Hanoi has been the capital of Vietnam for over 1,000 years and it shows, especially in the Old Quarter. Like the City’s beginnings, there are still some streets that primarily sell jewelry, fine art and crafts, silk, and now beer. The Old Quarter is noisy, crowded, and hazy from the traffic with its motorbikes, scooters, and tuk-tuks often laden with goods to be sold: fruits and vegetables, clothing, house plants, precarious boxes stacked high and wide (See all photos under the text).
Motorbikes are the family cars. We frequently saw up to 4 people on a motorbike, often with kids wedged between parents (this is also true in Cambodia, Thailand and Indonesia). Also an interesting trend we have seen in Asian countries are women, urban and rural, who are completely covered head to toe with special clothing to avoid sun, and the pointed Non La or palm leaf hats. I think I’d pass out from heat stroke by wearing all that, but I did get a Non La hat. And, in Singapore many women carry umbrellas for the sun. Pale skin is revered in many Asian countries, and skin cancer is a real concern, too.
One of the unique aspects of Hanoi is getting around on foot, negotiating traffic with virtually no traffic signs and rarely breaks in traffic. We watched and learned how to the cross streets. First we joined a few people who were crossing, and then on our own we did what they did, walked slowly into oncoming traffic which slowed down and went around us. It was a bit daunting but also rather exhilarating.
The food vendors set up shop on the narrow sidewalks and cook on creatively made carts with small plastic seats for patrons. It was explained to us how so many people can sell in Hanoi (I don’t think I can say that they are making a living). Shop space in Hanoi is limited and very costly. Informal and likely illegal agreements are made where, for example, a shop space will have a coffee vendor set up from 6-9am, then promptly shut down and then the clothing store will pull out its merchandise and sell from 9-5pm, and after it closes, another food or beverage shop will open from 6-10pm. Many of the street vendors come from the rural areas with goods to sell from their bicycles or carts.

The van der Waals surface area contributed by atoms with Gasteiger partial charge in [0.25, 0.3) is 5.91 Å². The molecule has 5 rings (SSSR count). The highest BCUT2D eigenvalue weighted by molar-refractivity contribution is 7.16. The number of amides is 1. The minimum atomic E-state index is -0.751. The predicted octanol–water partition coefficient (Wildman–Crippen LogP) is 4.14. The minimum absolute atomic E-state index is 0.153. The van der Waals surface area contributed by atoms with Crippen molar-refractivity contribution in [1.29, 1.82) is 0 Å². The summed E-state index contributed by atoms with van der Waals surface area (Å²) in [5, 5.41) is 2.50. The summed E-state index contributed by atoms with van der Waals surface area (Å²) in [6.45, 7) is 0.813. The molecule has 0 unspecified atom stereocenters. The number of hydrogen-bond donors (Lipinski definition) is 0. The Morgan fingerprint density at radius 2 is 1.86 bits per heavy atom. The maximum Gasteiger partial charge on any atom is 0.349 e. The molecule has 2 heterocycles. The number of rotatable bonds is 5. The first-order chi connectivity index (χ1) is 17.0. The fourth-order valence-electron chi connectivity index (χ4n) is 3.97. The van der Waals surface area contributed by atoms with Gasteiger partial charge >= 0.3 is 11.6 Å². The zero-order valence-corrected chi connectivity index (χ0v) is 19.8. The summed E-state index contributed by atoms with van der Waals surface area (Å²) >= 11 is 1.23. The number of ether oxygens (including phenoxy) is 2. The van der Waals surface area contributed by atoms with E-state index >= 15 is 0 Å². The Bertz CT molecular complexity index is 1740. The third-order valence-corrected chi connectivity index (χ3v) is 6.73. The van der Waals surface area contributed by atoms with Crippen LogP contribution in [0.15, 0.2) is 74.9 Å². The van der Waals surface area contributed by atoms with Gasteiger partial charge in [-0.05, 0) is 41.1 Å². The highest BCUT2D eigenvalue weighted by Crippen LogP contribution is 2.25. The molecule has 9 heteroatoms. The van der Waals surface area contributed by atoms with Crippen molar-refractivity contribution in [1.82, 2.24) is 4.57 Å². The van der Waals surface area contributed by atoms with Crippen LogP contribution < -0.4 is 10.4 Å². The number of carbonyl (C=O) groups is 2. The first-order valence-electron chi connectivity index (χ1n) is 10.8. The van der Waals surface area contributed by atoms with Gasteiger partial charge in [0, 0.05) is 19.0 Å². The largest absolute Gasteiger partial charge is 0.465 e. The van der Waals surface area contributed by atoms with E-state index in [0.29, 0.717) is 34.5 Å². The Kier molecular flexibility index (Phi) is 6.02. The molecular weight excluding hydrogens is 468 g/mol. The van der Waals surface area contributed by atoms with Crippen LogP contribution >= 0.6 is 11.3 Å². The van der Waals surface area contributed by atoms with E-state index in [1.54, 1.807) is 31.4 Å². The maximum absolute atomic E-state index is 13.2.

Hanoi’s Old Quarter has a big festive Night Market on the weekends with pubs, drink and food vendors, and many shops, like jewelry vendors, that stay open late. During the day, we walked around the huge indoor markets (a couple of square blocks 2-3 stories high, some with clothes, shoes, household goods, souvenirs, and the other markets that sell an amazing array of foods, most of which we couldn’t identify. And, Vietnam makes a lot of nice clothing. We purchased a traditional water puppet sculpture and a painting by a well-known local artists at a small gallery.
The city really opens up with its dozen lakes. We also wondered around the impressive former French Quarter. In the early 1900’s, this area was under French control and called French Indochina. During those years, the French built extensively adding beautiful government buildings, palaces, and hotels in the classic French style, and planted big tree lined boulevards.
Gene and I really wanted to see the Vietnamese Women’s Museum, a big four story building where we learned so much about the critical roles that women continue to play here, even fighting during wartime. And, interestingly, although this is a communist country, religion (primarily Buddhism), animism, spirit worship and superstitious beliefs are strongly held and openly practiced. There is at least one alter in every Vietnamese home (we saw impressive alters at each of the homes we were at in rural Yen Duc).